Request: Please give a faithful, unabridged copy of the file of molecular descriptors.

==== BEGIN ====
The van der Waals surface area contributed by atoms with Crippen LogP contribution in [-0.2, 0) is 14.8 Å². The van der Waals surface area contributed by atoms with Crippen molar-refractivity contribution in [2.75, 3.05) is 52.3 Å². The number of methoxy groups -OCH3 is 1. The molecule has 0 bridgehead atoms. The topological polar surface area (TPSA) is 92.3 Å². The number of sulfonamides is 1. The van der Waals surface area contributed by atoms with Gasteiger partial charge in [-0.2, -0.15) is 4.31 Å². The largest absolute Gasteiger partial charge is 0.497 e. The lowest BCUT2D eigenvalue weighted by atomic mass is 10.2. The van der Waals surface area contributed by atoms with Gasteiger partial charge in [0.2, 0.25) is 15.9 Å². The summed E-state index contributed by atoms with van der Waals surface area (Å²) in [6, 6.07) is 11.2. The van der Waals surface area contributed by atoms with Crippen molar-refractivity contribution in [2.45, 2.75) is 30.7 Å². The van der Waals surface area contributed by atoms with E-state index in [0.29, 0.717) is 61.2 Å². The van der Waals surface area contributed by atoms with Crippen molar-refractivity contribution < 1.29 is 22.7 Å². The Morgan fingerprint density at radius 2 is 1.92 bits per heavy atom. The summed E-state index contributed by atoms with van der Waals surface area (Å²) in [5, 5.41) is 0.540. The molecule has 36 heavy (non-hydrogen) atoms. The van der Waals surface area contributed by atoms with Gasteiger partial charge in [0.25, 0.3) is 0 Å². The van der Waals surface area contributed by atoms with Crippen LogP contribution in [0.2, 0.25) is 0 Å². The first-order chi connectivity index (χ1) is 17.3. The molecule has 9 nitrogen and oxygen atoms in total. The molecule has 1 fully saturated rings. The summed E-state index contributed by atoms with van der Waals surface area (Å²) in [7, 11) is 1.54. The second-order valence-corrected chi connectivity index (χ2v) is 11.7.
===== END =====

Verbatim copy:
The van der Waals surface area contributed by atoms with Crippen LogP contribution in [-0.2, 0) is 14.8 Å². The van der Waals surface area contributed by atoms with Crippen molar-refractivity contribution in [2.75, 3.05) is 52.3 Å². The number of methoxy groups -OCH3 is 1. The molecule has 0 bridgehead atoms. The topological polar surface area (TPSA) is 92.3 Å². The number of sulfonamides is 1. The van der Waals surface area contributed by atoms with Gasteiger partial charge in [-0.2, -0.15) is 4.31 Å². The largest absolute Gasteiger partial charge is 0.497 e. The lowest BCUT2D eigenvalue weighted by atomic mass is 10.2. The van der Waals surface area contributed by atoms with Gasteiger partial charge in [0.2, 0.25) is 15.9 Å². The summed E-state index contributed by atoms with van der Waals surface area (Å²) in [6, 6.07) is 11.2. The van der Waals surface area contributed by atoms with Crippen molar-refractivity contribution in [2.45, 2.75) is 30.7 Å². The van der Waals surface area contributed by atoms with E-state index in [0.29, 0.717) is 61.2 Å². The van der Waals surface area contributed by atoms with Crippen molar-refractivity contribution < 1.29 is 22.7 Å². The Morgan fingerprint density at radius 2 is 1.92 bits per heavy atom. The summed E-state index contributed by atoms with van der Waals surface area (Å²) in [5, 5.41) is 0.540. The molecule has 36 heavy (non-hydrogen) atoms. The van der Waals surface area contributed by atoms with Gasteiger partial charge in [0.25, 0.3) is 0 Å². The van der Waals surface area contributed by atoms with Crippen LogP contribution in [0.2, 0.25) is 0 Å². The first-order chi connectivity index (χ1) is 17.3. The molecule has 9 nitrogen and oxygen atoms in total. The molecule has 1 fully saturated rings. The summed E-state index contributed by atoms with van der Waals surface area (Å²) in [7, 11) is 1.54. The second-order valence-corrected chi connectivity index (χ2v) is 11.7.